For the multi-format players involved in the Ashes there will be a three-week break after the final Test, but it won’t be long before attention shifts to white-ball cricket.
A T20I and ODI tour of South Africa begins in late August, for which the squad is expected to be announced shortly after the final Test in England, with three one-dayers in India following off the back of that then straight into the World Cup.
Cummins was appointed ODI captain last October following the retirement of Aaron Finch. Since then Australia have only had six matches in the format, but Cummins has played just two of them. Josh Hazlewood stood in as captain for one game against England then Steven Smith did so for the series in India when Cummins was absent following the death of his mother.
With Cummins having a poor game at Old Trafford, as a bowler and a captain, questions have been raised about whether the workload is manageable, but he is comfortable about how the role will pan out over the next few months as the focus shifts formats.
“I know the selectors have been really clear that I’m a bowler first in that team,” he said. “So if we need to manage some of those games leading into the World Cup that takes precedence over the continuity of being captain every single game.
“We’ll manage that, but there’s a great team around us of players and staff so while I’m the captain and it’s a bigger workload it’s manageable.”
It was an outlook flagged by national selector George Bailey when Cummins was named captain. “In our one-day team, we do feel like we’ve got some strong leaders, some really experienced members of the team, and some developing leaders,” Bailey said. “So regardless of Pat being there, I think we are moving away from this concept of a captain taking over and their leadership being all-encompassing.”
It is expected that Cummins’ ODI captaincy stint will only continue until the end of the World Cup with a potential that the selectors will look to unify the white-ball leadership under one person.
There has yet to be a successor named for Finch as T20 captain and it is possible that whoever leads the side for the three matches against South Africa is only an interim appointment before a permanent structure is put in place later in the year to lead into the 2024 T20 World Cup in West Indies and the USA.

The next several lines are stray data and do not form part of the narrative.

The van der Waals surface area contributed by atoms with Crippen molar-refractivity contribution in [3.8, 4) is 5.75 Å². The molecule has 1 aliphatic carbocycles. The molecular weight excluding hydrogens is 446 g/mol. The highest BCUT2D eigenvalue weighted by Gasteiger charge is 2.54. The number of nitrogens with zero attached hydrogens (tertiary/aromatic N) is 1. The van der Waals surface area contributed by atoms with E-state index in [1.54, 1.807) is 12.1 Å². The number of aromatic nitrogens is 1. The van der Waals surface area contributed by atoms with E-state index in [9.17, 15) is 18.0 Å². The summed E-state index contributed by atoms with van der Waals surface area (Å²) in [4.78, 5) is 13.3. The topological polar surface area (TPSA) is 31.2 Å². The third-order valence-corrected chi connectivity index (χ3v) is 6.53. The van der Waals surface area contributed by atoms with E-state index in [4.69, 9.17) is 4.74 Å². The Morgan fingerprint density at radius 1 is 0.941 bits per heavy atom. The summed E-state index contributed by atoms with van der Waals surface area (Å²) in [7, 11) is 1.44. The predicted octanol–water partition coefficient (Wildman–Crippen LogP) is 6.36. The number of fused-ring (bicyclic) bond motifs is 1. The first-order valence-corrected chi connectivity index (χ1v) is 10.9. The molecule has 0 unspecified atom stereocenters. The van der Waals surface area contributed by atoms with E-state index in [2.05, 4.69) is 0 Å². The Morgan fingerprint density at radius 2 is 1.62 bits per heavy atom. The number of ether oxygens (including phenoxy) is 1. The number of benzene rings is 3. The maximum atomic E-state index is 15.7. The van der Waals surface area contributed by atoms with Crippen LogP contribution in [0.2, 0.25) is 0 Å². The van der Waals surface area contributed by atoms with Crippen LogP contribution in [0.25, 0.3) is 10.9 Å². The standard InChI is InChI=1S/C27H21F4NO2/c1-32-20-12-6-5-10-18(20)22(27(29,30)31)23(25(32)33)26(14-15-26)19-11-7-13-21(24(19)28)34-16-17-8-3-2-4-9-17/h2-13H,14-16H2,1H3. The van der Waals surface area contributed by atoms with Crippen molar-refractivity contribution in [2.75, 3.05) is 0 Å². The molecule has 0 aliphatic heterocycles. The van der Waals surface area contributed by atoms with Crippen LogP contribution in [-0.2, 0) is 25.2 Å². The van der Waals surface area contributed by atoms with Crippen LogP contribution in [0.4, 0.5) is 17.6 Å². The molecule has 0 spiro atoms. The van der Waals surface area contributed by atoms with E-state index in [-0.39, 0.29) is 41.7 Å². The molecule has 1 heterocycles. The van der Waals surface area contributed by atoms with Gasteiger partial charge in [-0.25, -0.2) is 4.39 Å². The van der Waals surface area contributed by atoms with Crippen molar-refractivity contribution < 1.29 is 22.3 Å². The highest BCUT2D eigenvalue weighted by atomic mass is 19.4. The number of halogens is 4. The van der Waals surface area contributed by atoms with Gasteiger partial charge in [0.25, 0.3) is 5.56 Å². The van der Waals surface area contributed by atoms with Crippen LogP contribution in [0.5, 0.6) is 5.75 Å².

Meanwhile, in Test cricket Cummins is approaching the two-year point of his captaincy and when he was announced in late 2021 he indicated he may not keep the role for as long as some. However, if he continues for another couple of years at least, it will likely coincide with the start of the regeneration of the side as senior players begin to retire with the chance a significant number could depart in swift succession.
“I certainly don’t want to rush anyone out the door,” he said. “I think this is about the fourth Ashes series where Jimmy Anderson says it’s going to be his last one. You never know. It’s just an age. Some of these guys might be around here in four years, and still at the top level. We’ll see.
“It’s always a conversation. In cricket, we’re lucky you’ve got white-ball cricket where you can kind of have a soft entry for a lot of the guys, give them exposure to international cricket. It’s something the selectors talk about, but really you try and pick your best XI each week.”
A replacement for Warner will be the first significant order of business for the series against West Indies in mid-January unless the selectors decide to draw a line ahead of the three Tests against Pakistan starting in December.
“I’ve always said Matt Renshaw is a very good player,” Warner said. “He can play both formats quite easily. He’s tall. He’s exactly like Haydos [Matt Hayden]. We spoke about him in the early part of his career.
“I’ve always felt and held him in high regard as a very good player. He’s worked on his technique. He’s been in and out of the squads, and I think he’ll be a great replacement.”
Andrew McGlashan is a deputy editor at ESPNcricinfo